As a Talent Acquisition Consultant for Veristat, I receive many cover letters and resumes from candidates each day. I am often blown away by the experience, knowledge, and expertise of these individuals and always hope to match their skill sets to one of our current openings.
However, a few months ago I was taken aback for a different reason: while reviewing an applicant’s cover letter, I stopped short when I saw the letter was addressed, “Gentlemen.”
While I understand it may not be that unusual for everyone that a business letter has been addressed this way, it certainly came as a surprise to me. And not because I’ve never seen it before, but because this was the moment that I stopped to think about how long it had been since I have. In my years at Veristat, this was a first for me and I have grown so accustomed to more appropriate salutations that I nearly forgot this was a thing. On a daily basis, I am well aware that the respectful, kind culture at Veristat is the exception and not the norm. But on this day, I was even more grateful for it.
Although the pharmaceutical world is making strides in the right direction when it comes to gender equality, there is certainly room to grow. One of the first notable strides took place in 2014 when Halozyme appointed Helen Torley to CEO, at the time making her the first and only CEO of a publicly traded Biotech company.
According to a Business Insider article from last year,
“In biotech, it's estimated that only about 7-9% of chief executive roles are filled by women. It's not an issue that's unique to drug makers; Among the Fortune 500 companies surveyed, only 4.2% were led by female CEOs."
However, many companies have followed Halozyme’s lead. In 2015, GSK appointed Emma Walmsley as their new CEO, making her the first female to hold that title in the pharmaceutical industry. In 2016 Lion Biotechnologies, now Iovance Therapeutics followed suit and brought in Maria Fardis as their CEO.
Another notable step came from the recent CEO hire of Heather Bresch by Mylan Pharmaceuticals. She, as well as so many others in the industry, feels that gender does not and should not determine your ability to lead. Male or female, no one should be denied a leadership role, or any other type of role for that matter, based on this classification.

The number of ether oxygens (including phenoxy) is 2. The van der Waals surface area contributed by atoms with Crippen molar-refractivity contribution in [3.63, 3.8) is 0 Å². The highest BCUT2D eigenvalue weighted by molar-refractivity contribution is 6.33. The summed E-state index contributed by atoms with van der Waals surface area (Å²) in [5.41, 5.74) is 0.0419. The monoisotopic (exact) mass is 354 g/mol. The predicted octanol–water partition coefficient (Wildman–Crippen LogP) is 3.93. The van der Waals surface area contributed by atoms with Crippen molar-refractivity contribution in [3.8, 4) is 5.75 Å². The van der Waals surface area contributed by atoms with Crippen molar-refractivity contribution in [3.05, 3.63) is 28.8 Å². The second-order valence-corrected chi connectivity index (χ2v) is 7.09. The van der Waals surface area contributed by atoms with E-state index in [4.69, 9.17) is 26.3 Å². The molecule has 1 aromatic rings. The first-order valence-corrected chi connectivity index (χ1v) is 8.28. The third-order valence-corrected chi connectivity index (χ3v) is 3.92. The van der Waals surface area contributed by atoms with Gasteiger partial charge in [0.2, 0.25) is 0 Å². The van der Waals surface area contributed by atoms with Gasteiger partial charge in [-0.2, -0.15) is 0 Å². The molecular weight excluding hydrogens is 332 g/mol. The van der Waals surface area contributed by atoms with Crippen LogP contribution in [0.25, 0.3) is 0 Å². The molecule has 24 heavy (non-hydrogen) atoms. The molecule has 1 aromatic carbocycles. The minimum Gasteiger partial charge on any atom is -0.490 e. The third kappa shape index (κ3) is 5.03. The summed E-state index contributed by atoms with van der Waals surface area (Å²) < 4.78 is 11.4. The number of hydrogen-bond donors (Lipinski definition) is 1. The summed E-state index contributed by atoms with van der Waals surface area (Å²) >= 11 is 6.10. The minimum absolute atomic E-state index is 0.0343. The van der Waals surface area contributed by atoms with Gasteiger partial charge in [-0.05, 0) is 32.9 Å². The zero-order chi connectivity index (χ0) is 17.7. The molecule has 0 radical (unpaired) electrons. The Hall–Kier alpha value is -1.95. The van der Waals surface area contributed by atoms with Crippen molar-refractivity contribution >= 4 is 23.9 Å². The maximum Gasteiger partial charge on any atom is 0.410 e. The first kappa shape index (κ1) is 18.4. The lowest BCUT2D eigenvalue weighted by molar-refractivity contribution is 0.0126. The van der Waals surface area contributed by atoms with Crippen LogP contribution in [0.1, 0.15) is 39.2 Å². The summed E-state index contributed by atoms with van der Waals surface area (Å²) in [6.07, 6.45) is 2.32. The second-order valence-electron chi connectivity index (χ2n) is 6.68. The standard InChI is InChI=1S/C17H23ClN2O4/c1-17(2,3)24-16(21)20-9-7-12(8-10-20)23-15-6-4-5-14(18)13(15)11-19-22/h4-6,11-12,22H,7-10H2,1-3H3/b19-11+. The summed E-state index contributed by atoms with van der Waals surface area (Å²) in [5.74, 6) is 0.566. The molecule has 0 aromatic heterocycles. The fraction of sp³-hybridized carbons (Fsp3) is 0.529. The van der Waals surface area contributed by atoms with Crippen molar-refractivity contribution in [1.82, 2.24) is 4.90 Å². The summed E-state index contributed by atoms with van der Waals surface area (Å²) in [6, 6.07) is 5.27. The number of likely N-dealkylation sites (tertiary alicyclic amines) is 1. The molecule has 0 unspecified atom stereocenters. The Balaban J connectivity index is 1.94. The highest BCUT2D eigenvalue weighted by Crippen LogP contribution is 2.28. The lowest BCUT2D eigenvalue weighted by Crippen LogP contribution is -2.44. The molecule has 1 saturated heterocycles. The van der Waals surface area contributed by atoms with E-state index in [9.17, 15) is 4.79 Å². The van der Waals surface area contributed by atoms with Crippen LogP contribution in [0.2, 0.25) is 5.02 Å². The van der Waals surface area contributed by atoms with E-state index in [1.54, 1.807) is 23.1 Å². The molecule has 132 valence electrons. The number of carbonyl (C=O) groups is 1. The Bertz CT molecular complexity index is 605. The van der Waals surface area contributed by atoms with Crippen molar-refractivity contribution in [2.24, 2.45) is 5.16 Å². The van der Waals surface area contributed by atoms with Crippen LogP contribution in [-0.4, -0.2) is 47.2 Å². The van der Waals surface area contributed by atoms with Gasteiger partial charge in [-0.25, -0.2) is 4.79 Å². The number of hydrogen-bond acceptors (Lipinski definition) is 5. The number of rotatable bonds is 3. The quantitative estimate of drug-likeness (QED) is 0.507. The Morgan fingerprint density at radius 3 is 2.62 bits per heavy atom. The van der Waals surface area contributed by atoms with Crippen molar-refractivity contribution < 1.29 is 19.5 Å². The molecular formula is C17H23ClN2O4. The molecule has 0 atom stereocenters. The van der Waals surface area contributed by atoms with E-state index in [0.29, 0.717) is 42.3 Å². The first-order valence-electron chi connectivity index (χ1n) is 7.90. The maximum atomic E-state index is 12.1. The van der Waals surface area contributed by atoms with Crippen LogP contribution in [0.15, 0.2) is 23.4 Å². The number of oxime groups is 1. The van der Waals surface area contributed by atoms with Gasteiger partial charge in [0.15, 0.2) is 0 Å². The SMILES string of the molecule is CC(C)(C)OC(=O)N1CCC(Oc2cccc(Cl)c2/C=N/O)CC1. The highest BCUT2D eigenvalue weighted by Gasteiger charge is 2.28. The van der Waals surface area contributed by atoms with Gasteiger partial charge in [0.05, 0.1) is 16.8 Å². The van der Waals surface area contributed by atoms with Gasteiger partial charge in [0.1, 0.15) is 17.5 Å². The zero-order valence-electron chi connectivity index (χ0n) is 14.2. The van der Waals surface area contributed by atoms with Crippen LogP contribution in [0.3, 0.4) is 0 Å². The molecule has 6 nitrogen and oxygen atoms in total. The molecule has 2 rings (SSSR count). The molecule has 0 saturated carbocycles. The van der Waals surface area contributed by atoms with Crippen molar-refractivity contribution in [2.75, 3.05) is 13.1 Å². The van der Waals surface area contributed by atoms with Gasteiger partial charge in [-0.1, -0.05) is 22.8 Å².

She speaks of often being the ‘only woman at the table’ and how this spurred her to work harder than her male colleagues. She often worked through nights and weekends just to stay on top of things, so no one could ‘take her seat away.’
To quote a recent CNN Business article, Bresch states, “Your ability to problem solve, your ability to figure things out, your ability to be able to lead, that to me was not, should not be predetermined by your gender.”
Here at Veristat, we pride ourselves on embodying a diverse and inclusive culture that makes everyone feel welcome. A simple look at our website can probably tell you just that. More than half of our Senior Leadership Team alone is comprised of strong, hardworking female leaders who can truly do it all. Embracing diversity and inclusion is only going to continue to propel the growth and development of Veristat as an emerging global CRO.
I am humbled, proud, and honored each day to work at a company where there is not only a seat at the table for one woman, but for all those aspiring to have one.
About the Author:
Allie Bruno, Talent Acquisition Consultant
Allie Bruno serves as Veristat’s in house Talent Acquisition Consultant, identifying top talent across all functional areas. Recruiting for Veristat is truly what she loves best, but outside of that, she can be found cheering on the Gamecocks of South Carolina, spending time with family & friends, and traveling the globe in search of the perfect cheeseboard.